India: a promising but under-tapped market for UK

India: a promising but under-tapped market for UK

Sustained higher growth in Indian outbound travel makes India a bright spot for foreign destinations and NTOs. For a country like the UK, which enjoys a positive image among Indians as a destination, it is important to reflect upon the reasons that have prevented the Country to grab a bigger share of the India outbound travel pie.

India is the world’s fastest growing outbound tourism market in percentage terms, and in terms of number, the country is the world’s second fastest growing outbound market after China. In 2014, Indian outbound travel grew by more than 10 per cent with 18.33 million Indians making overseas trips as compared to 16.63 million in 2013, the year which saw more than 11 per cent growth in Indian outbound travel. Indian outbound travel has registered an impressive growth over the many past years even when the Indian economy was not doing well. This tendency reflects a strong appetite among Indians to travel overseas destinations. India’s outbound travel is expected to grow faster in foreseeable future with the country’s economy expected to grow fast. The UNWTO estimates that 50 million Indian tourists will travel abroad annually by 2020, and its total outbound spending is expected to cross the US$28 billion mark.

Currently, India’s economic growth rate is highest among the BRICS countries. India is the 7th largest economy in the world by nominal GDP and third largest in terms of purchasing power. “India’s economic rise will introduce a new generation of middle class tourists to overseas travel,” said Dr. Rafat Ali, Secretary General, UNWTO.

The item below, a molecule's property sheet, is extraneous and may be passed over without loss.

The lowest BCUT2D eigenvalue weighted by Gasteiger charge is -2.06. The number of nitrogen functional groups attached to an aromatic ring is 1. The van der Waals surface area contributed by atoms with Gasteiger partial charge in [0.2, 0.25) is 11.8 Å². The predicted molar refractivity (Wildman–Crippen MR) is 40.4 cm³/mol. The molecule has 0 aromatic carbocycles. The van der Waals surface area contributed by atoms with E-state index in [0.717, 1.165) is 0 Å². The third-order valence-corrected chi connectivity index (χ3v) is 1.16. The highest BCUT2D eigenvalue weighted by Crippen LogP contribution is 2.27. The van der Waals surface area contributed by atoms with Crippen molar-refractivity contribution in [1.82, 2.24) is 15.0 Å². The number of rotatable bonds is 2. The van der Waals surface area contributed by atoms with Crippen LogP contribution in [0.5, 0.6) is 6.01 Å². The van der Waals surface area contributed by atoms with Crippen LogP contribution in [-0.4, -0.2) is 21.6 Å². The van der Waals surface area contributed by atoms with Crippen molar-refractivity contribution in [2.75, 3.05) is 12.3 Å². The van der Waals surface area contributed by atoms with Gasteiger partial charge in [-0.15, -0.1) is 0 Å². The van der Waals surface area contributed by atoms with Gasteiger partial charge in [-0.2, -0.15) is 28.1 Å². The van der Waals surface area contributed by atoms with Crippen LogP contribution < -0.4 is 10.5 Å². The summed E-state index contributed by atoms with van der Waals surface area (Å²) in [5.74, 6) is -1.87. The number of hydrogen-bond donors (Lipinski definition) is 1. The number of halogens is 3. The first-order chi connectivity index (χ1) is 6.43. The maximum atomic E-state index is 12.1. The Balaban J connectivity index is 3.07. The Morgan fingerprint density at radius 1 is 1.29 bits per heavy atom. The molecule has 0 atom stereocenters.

Other factor that makes India an attracting outbound market is its demography. The country has a large young population, many of them ready to join the fast growing neomiddle class in the country, which is aspiring and has propensity to travel. More than 65% of India’s population is below the age of 35. For the UK Tourism, India is the 18th largest market in terms of visitors and 14th largest market in terms of expenses. India is currently Britain’s largest source market among the BRIC countries in terms of num- ber of visitor arrivals. The UK received 390,000 visitor arrivals from India in 2014 that is four per cent increase from 2013. VisitBritain aims to attract 500,000 Indian arrivals by 2020. In the long haul destinations, the US outshines UK in terms of receiving Indian arrivals, even though the UK is closer than the US for Indians. The US received 962,000 visitors from India in 2014 registering a growth of 12 per cent over 2013. This is surprising considering the long historical relationship between the UK and India, and Indians largely having a very positive image of Britain. Ideally, the UK should have been one of the most attractive destinations for Indians.

The UK’s tourism promotion authority, VisitBritain is targeting 80% growth in its Indian arrivals by 2020. The tourism authority hopes to achieve this ambitious target by leveraging the strong historical connection between the two countries, and through its marketing efforts. The countries like the UK, France, Italy, Germany and Switzerland are preferred destinations for Indian travelers in Europe. But experts believe that India is still undertapped market for the UK tourism. For a dream destination like Britain, which has such a strong historical relation with India, receiving meager 390 thousands visitors in a year is very surprising, and underlines the fact that the Country’s tourism authority needs to do much more to attract Indian visitors.